Long-term ban on imports of European vegetables could leave many countries turning to the Middle East for food.
E coli could increase demand on region's food supply
BEIRUT // A long-term ban on imports of European vegetables could leave many more countries turning to the Middle East for food, experts say.
The source of the European E.coli outbreak - which has so far killed at least 22 people and put hundreds in intensive care - yesterday remained uncertain. Tests first ruled out Spanish cucumbers, then a bean sprout farm in Hamburg.
None of the virulent new strain of E.coli has been detected in Abu Dhabi, and the Ministry of Environment and Water is closely monitoring all imported food, and any vegetable suspected of contamination has been banned.
"The vegetables and fruits from the farms in the country are much safer than imported ones," said Mohamed Jalal al Reyaysa, of the Abu Dhabi Food Control Authority. "We leave no scope for any food risks as far as local produce are concerned."
But for the Middle East and North Africa (Mena) to take full advantage of a gap in the market, there is a fundamental hurdle to overcome - the region's chronic water shortage. "Agriculture needs to be more efficient and more resilient," said Dr Nicola Lamaddalena, the head of the land and water department at the International Centre for Advanced Mediterranean Agronomic Studies.
The GCC in particular has less renewable fresh water than almost anywhere else, at just 177,000 litres per person a year. France has more than 3 million litres a person a year.
UAE citizens are among the highest per capita water users in the world, consuming an average of 700 litres a day, and that figure is rising.
That, says Dr Hammou Laamrani, an expert in Mena water management at the International Development Research Centre, means "the gap is clearly in water governance".
"We're not making the best use of water and we're not protecting our resources," Dr Laamrani said at a regional conference on food security in Beirut last week.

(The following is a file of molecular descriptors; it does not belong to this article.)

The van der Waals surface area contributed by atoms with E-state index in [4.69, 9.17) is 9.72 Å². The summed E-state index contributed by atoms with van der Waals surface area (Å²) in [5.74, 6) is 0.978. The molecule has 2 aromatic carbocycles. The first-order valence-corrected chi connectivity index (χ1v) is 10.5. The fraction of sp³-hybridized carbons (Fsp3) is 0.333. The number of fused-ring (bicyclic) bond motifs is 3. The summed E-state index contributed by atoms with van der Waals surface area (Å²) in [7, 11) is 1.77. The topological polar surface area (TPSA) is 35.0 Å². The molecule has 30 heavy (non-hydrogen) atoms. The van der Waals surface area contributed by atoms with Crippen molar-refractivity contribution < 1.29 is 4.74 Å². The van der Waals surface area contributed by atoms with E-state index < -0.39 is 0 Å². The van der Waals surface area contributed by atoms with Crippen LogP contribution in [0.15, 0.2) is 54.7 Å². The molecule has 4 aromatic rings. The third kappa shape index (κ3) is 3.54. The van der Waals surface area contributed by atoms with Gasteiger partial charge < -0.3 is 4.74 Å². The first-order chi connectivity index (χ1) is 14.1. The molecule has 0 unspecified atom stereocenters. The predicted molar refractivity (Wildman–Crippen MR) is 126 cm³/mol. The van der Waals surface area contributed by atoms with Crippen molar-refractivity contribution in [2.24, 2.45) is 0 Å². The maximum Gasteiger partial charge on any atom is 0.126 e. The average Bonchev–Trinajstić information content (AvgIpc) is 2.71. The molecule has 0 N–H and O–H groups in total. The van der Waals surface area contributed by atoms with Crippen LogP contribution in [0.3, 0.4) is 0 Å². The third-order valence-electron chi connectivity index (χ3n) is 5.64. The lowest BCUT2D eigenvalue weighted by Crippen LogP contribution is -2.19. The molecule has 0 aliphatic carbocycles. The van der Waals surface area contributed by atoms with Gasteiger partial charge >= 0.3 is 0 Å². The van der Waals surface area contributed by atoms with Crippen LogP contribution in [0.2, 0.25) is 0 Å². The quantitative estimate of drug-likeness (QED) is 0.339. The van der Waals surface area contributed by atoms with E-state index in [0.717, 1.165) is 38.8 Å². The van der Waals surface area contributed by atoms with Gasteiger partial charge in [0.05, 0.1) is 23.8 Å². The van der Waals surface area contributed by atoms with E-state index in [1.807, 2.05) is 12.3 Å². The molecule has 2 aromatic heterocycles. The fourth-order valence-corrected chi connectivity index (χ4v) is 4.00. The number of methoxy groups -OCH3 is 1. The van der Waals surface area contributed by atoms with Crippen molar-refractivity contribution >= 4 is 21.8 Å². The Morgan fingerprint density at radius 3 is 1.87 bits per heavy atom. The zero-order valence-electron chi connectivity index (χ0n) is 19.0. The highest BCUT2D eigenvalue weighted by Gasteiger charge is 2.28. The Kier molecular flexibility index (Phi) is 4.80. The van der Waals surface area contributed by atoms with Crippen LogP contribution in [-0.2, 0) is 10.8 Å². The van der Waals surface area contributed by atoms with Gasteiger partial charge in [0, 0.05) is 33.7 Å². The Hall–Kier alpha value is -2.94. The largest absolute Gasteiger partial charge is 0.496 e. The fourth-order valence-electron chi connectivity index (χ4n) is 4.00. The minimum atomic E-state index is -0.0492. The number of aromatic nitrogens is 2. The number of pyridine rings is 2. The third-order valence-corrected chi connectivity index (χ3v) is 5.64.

He cited Egypt's distribution network, which leaks about 6 billion litres of drinking water a day.
As for the UAE, Dr Mahmoud El Solh, the director general of the International Centre for Agricultural Research in Dry Areas (Icarda) said: "It has an abundance of saline water and, therefore, it is very important that any work on food security in the UAE take into consideration the water quality and availability.
"With rainfall close to nil, the UAE is now working more on protected agriculture - greenhouses and hydroponics - because they produce more crop per drop of water."
The GCC is the world's greatest food importer per capita.
The UAE imports more than 80 per cent of its food, spending Dh25.5 billion on imports last year. Food consumption is expected to increase by almost 5 per cent by 2014, meaning the Emirates will need to import or grow more.
"We must improve the management of farming systems and there is a need to prioritise investments in dryland farming because it's an area of importance for global food security," said Dr Kamel Shideed, the assistant director general at Icarda.
"We must also establish an international food security and climate change network to counter the effects of climate change in dry areas."
The forecast was optimistic Dr El Solh said: "Gulf countries are thinking about using desalinated water for agriculture for sustainability and economic feasibility. They are now much more conscious on the use of their water, and they are definitely moving in the right direction."